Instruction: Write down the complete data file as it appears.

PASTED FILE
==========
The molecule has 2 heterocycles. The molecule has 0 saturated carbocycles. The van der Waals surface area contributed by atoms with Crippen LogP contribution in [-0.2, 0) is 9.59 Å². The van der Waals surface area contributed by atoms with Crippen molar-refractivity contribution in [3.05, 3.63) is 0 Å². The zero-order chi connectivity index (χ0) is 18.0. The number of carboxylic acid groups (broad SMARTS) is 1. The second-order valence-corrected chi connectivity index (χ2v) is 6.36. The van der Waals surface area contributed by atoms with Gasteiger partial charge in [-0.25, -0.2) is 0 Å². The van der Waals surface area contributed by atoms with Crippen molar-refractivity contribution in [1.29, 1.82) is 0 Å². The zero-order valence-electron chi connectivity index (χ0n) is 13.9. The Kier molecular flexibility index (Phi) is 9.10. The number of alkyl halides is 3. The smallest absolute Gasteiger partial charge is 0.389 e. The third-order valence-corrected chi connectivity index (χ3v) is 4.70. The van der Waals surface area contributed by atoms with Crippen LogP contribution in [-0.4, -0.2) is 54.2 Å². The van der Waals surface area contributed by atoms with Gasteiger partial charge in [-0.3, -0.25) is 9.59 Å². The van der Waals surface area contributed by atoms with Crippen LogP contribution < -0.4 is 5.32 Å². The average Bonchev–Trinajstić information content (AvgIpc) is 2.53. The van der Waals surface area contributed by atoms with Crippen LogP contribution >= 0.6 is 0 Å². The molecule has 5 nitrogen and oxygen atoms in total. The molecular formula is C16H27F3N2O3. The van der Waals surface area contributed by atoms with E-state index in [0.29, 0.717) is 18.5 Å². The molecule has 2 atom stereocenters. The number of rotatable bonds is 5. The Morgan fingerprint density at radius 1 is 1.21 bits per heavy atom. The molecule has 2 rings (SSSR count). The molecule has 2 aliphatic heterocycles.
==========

The molecule has 2 heterocycles. The molecule has 0 saturated carbocycles. The van der Waals surface area contributed by atoms with Crippen LogP contribution in [-0.2, 0) is 9.59 Å². The van der Waals surface area contributed by atoms with Crippen molar-refractivity contribution in [3.05, 3.63) is 0 Å². The zero-order chi connectivity index (χ0) is 18.0. The number of carboxylic acid groups (broad SMARTS) is 1. The second-order valence-corrected chi connectivity index (χ2v) is 6.36. The van der Waals surface area contributed by atoms with Gasteiger partial charge in [-0.25, -0.2) is 0 Å². The van der Waals surface area contributed by atoms with Crippen molar-refractivity contribution in [1.29, 1.82) is 0 Å². The zero-order valence-electron chi connectivity index (χ0n) is 13.9. The Kier molecular flexibility index (Phi) is 9.10. The number of alkyl halides is 3. The smallest absolute Gasteiger partial charge is 0.389 e. The third-order valence-corrected chi connectivity index (χ3v) is 4.70. The van der Waals surface area contributed by atoms with Crippen LogP contribution in [-0.4, -0.2) is 54.2 Å². The van der Waals surface area contributed by atoms with Gasteiger partial charge in [-0.3, -0.25) is 9.59 Å². The van der Waals surface area contributed by atoms with Crippen LogP contribution < -0.4 is 5.32 Å². The average Bonchev–Trinajstić information content (AvgIpc) is 2.53. The van der Waals surface area contributed by atoms with Crippen LogP contribution >= 0.6 is 0 Å². The molecule has 5 nitrogen and oxygen atoms in total. The molecular formula is C16H27F3N2O3. The van der Waals surface area contributed by atoms with E-state index in [0.29, 0.717) is 18.5 Å². The molecule has 2 atom stereocenters. The number of rotatable bonds is 5. The Morgan fingerprint density at radius 1 is 1.21 bits per heavy atom. The molecule has 2 rings (SSSR count). The molecule has 2 aliphatic heterocycles.